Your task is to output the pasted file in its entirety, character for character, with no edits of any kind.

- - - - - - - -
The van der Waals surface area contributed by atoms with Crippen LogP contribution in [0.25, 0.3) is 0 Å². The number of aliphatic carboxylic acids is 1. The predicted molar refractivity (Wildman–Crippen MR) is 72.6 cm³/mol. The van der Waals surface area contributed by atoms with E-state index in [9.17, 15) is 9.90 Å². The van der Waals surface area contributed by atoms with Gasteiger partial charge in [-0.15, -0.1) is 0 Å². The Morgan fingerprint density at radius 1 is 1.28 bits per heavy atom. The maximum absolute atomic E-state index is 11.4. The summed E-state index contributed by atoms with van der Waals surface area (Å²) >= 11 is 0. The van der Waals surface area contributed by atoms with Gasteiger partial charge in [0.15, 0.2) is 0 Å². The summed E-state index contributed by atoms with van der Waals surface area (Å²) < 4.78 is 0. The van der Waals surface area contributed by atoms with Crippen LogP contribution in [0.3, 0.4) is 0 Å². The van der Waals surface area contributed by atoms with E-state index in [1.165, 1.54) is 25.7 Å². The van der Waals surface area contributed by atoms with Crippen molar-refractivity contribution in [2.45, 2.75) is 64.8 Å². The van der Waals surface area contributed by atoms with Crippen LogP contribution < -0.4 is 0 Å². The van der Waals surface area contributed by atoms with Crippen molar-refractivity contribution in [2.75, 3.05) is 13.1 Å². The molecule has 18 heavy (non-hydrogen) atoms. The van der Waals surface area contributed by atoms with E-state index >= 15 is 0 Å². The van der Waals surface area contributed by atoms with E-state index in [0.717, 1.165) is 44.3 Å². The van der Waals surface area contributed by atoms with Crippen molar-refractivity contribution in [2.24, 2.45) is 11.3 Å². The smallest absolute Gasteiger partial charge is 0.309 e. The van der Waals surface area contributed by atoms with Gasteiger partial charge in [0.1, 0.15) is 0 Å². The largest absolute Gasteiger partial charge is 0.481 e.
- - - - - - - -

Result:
The van der Waals surface area contributed by atoms with Crippen LogP contribution in [0.25, 0.3) is 0 Å². The number of aliphatic carboxylic acids is 1. The predicted molar refractivity (Wildman–Crippen MR) is 72.6 cm³/mol. The van der Waals surface area contributed by atoms with E-state index in [9.17, 15) is 9.90 Å². The van der Waals surface area contributed by atoms with Gasteiger partial charge in [-0.15, -0.1) is 0 Å². The Morgan fingerprint density at radius 1 is 1.28 bits per heavy atom. The maximum absolute atomic E-state index is 11.4. The summed E-state index contributed by atoms with van der Waals surface area (Å²) >= 11 is 0. The van der Waals surface area contributed by atoms with Gasteiger partial charge in [0.15, 0.2) is 0 Å². The summed E-state index contributed by atoms with van der Waals surface area (Å²) < 4.78 is 0. The van der Waals surface area contributed by atoms with Crippen LogP contribution in [0.3, 0.4) is 0 Å². The van der Waals surface area contributed by atoms with E-state index in [1.165, 1.54) is 25.7 Å². The van der Waals surface area contributed by atoms with Crippen molar-refractivity contribution in [2.45, 2.75) is 64.8 Å². The van der Waals surface area contributed by atoms with Crippen LogP contribution < -0.4 is 0 Å². The van der Waals surface area contributed by atoms with Crippen molar-refractivity contribution in [2.75, 3.05) is 13.1 Å². The molecule has 18 heavy (non-hydrogen) atoms. The van der Waals surface area contributed by atoms with E-state index >= 15 is 0 Å². The van der Waals surface area contributed by atoms with E-state index in [0.717, 1.165) is 44.3 Å². The van der Waals surface area contributed by atoms with Crippen molar-refractivity contribution in [2.24, 2.45) is 11.3 Å². The smallest absolute Gasteiger partial charge is 0.309 e. The van der Waals surface area contributed by atoms with Gasteiger partial charge in [0.1, 0.15) is 0 Å². The largest absolute Gasteiger partial charge is 0.481 e.